Globally, the COVID-19 pandemic has impacted economic and health systems and strained world systems to their limits.
In the United States, digital health is one of the sectors that has been thriving in the pandemic. More than any first quarter of any year since 2016, investors pumped in $3.1 billion into digital-health related companies.
This might have been a lucrative venture, given the fact that more Americans opted more for virtual doctor visits. Online drug purchases and at-home medical testing were also on the rise following the stay-at-home and social-distancing regulations.
The New Normal
An outbreak like the COVID-19 pandemic opened a new page in the health system. This is particular to patients with chronic diseases such as cancer, residents in rural areas, and elderly patients.
At a time when traveling meant danger and exposure to the coronavirus, many switched to telehealth. Patients who were in danger of relapse had to fix virtual appointments with their doctors. Wearable technology devices were worn by people living with chronic diseases such as heart diseases and renal diseases. They were used to monitor physical changes in real-time and questionable results or symptoms were immediately reported.
Prescription drugs are more often than not purchased and delivered via mail – now with its recent delays. On-demand health services have become the order of the day. Digital health services, due to convenience and safety, have experienced a impressive amount of patronage.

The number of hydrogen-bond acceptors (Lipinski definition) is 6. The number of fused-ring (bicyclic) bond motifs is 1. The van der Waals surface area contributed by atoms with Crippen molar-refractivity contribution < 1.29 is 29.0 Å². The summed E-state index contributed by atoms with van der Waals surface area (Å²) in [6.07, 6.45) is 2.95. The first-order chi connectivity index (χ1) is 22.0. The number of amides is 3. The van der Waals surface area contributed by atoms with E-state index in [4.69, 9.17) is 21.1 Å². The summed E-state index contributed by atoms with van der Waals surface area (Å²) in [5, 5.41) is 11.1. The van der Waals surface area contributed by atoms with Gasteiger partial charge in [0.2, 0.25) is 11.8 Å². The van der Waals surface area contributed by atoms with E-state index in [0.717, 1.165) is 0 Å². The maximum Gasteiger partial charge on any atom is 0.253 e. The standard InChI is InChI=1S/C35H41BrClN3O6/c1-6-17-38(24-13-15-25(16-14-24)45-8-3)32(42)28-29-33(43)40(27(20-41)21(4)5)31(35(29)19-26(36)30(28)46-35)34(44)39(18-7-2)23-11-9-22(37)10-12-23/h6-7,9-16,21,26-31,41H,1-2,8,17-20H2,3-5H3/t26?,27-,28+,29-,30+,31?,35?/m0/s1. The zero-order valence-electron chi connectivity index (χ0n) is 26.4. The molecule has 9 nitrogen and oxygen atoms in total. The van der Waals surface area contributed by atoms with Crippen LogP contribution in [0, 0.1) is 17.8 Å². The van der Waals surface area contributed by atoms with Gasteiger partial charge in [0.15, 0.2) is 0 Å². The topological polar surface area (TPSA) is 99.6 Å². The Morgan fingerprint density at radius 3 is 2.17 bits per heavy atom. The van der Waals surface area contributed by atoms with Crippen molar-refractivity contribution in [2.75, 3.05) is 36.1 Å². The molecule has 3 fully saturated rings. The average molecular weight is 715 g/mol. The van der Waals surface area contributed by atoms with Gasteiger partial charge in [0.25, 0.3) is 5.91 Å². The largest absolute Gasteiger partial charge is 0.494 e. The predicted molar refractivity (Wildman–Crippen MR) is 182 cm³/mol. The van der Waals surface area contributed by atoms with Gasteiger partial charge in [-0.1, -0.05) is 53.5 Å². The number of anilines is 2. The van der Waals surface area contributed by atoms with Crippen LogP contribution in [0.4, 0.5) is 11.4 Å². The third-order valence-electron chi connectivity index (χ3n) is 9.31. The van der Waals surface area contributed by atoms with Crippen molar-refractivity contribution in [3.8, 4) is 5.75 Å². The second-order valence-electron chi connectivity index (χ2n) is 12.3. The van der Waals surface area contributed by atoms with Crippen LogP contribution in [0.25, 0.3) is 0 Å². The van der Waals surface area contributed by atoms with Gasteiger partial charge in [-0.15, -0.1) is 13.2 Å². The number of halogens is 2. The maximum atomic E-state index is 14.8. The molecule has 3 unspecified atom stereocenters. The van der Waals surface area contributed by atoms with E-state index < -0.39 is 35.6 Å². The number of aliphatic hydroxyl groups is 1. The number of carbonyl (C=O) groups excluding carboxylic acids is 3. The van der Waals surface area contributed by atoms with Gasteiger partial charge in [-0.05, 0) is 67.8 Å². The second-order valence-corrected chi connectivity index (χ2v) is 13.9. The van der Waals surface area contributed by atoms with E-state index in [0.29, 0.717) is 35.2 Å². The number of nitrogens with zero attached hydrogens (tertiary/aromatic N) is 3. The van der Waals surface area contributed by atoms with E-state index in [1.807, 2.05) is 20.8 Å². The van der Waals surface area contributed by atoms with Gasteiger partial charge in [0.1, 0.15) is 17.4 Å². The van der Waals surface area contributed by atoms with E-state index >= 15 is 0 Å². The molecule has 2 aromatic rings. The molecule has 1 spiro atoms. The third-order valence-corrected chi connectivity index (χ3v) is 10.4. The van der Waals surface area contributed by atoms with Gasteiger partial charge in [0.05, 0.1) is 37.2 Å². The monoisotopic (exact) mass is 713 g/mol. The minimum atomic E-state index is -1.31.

Despite its widespread fame and use, chances are digital health may face major challenges post-covid-19. Dr. Pravene Nath, MD, Global Head, Digital Health Strategy, Personalized Health Care, Roche, USA, noted certain challenges. At the HIMSS &Health 2.0 European Conference, he pointed out three board areas where digital health could be stalled. The three areas highlighted were access and administration, operations, and personalization.
He stated that digital health is still very uneven in addressing all populations and in the experience needed. Concerning operations, he said that technology is ready for demand forecasting, management of supply chain, and capacity management. However, these tech tools need to be handed to healthcare providers. If they can, then healthcare providers can do operational decision making in real-time in real data.
Finally, Dr. Nath mentioned that there is still some way to go in digital-enabled, condition-focused (personalized) care. This covers things such as remote patient monitoring when coupled to a care delivery model.